You can see the photographs above minus the second double. With all the others coming during daylight this was the only one after dark. As you can see from the accompanying video, there was a serious downpour, and with this going on for some time, the banks were very muddy indeed. It was quite comical really, but with just the photo to come, I took the resting fish from the net in the margins and made my way to the spot where I had set the camera. Then a series of slips kicked in, ending with the fish going back sooner than expected. No harm done though, just no photograph.

I fished a couple of hours into dark but with the river starting to rise and debris wrapping itself around the line making presentation very difficult, I packed away and set off for home. What a great session it was though with one double falling to the Barbel Stix, which was squiddy flavour, and the other to M2. It’s impossible to say what the future holds of course, but if I could fish with only one boilie for life, then at this present time it would be M2. That’s how much I rate it. In fact I started a question poll on my facebook page recently asking anglers if they could only use one boilie what would it be. Lots of different answers as you can imagine. Mine was M2, say no more.

My second session of the week was a couple of days later and the river looked good. I wasn’t in the same swim but a few yards downstream, so pretty much the same area. My tactics and approach were the same, the only difference is that I catapulted a few pellets out to where I fished laying a trail along the river bed between 1/4 and 1/3 of the way across. I also put a few freebie offerings as well. I’ve never been a heavy baiter, preferring to go light and increase during the session if needed. Remember, you can’t take it out, but you can put more in.

A few other anglers on the stretch appeared to be fish-less. And bored, as they were more preoccupied in using their catapult for shooting at birds than putting bait in. It was hard going and I guess that’s when our dedication comes through. I had just the one take – at dusk – on the M2 rod and this resulted in a tremendous fight that saw me net just a small fish. It really did go some and was certainly punching above its weight, that’s for sure. I know it’s easy to get distracted when the fishing is slow, but if we keep focused and thinking ahead then we are at least in with a chance. Other than that, we are in effect giving up.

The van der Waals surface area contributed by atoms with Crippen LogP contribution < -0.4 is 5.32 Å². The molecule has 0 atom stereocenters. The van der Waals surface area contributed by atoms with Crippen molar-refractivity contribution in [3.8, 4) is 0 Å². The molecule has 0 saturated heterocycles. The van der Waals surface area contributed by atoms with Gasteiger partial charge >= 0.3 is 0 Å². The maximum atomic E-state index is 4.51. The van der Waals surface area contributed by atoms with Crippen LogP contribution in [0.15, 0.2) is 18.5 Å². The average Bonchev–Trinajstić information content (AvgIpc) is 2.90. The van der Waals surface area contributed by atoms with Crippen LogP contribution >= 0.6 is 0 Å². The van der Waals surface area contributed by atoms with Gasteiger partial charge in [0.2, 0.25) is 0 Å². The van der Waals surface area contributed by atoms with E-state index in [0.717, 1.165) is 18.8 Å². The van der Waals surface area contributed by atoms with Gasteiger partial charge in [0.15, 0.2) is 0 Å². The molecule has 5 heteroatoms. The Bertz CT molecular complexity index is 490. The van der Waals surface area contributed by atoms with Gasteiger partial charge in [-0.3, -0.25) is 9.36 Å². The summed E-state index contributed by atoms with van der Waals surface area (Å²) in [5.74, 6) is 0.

I carried on fishing into dark by a couple of hours before packing away and heading for home. I did have some work to do and that saw me at my desk until well after 1.00am. I appreciate the freedom that I have, which of course allows me quality fishing time. But the flip side is that I will often be working when others have long since clocked off. And as most of my work is charity-based, I’m not even paid for it in the context of a salary or big pay cheque. But I’m not complaining though as I enjoy what I do and the fishing time I get is more than compensation.

The area where I was is excellent for tawny owls. I haven’t actually seen any yet, but multiple birds are usually heard calling from the woods around. One owl that I have seen occasionally though is a barn owl. It flies right in front of me, along the far bank on its night hunting trip. After the last couple of winters we’ve had I’m just amazed that any owls survived, as their source of food was holed up for days on end under a covering of snow. But survive they did. The world of nature can be cruel a times but it can also be inspirational.


 Stewart Bloor’s Angling Journal

Watch the accompanying video

Kinver Freeliners Angling Club